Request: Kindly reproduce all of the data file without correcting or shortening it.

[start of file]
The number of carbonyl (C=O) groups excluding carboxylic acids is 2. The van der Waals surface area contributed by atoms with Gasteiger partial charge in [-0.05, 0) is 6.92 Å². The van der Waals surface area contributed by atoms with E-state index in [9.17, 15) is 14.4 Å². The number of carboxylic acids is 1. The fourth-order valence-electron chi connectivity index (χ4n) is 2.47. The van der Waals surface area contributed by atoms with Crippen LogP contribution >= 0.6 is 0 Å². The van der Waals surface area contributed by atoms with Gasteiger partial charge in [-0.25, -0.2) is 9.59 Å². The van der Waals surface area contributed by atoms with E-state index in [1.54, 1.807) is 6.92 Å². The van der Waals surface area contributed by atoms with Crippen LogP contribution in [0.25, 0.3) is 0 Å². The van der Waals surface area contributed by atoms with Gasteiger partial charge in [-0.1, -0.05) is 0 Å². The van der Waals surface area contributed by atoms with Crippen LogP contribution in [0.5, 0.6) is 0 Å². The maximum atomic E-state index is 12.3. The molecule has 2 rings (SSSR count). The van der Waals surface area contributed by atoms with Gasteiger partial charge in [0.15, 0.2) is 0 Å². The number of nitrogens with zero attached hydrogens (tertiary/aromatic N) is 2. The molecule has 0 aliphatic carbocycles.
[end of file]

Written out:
The number of carbonyl (C=O) groups excluding carboxylic acids is 2. The van der Waals surface area contributed by atoms with Gasteiger partial charge in [-0.05, 0) is 6.92 Å². The van der Waals surface area contributed by atoms with E-state index in [9.17, 15) is 14.4 Å². The number of carboxylic acids is 1. The fourth-order valence-electron chi connectivity index (χ4n) is 2.47. The van der Waals surface area contributed by atoms with Crippen LogP contribution >= 0.6 is 0 Å². The van der Waals surface area contributed by atoms with Gasteiger partial charge in [-0.25, -0.2) is 9.59 Å². The van der Waals surface area contributed by atoms with E-state index in [1.54, 1.807) is 6.92 Å². The van der Waals surface area contributed by atoms with Crippen LogP contribution in [0.25, 0.3) is 0 Å². The van der Waals surface area contributed by atoms with Gasteiger partial charge in [-0.1, -0.05) is 0 Å². The van der Waals surface area contributed by atoms with Crippen LogP contribution in [0.5, 0.6) is 0 Å². The maximum atomic E-state index is 12.3. The molecule has 2 rings (SSSR count). The van der Waals surface area contributed by atoms with Gasteiger partial charge in [0.15, 0.2) is 0 Å². The number of nitrogens with zero attached hydrogens (tertiary/aromatic N) is 2. The molecule has 0 aliphatic carbocycles.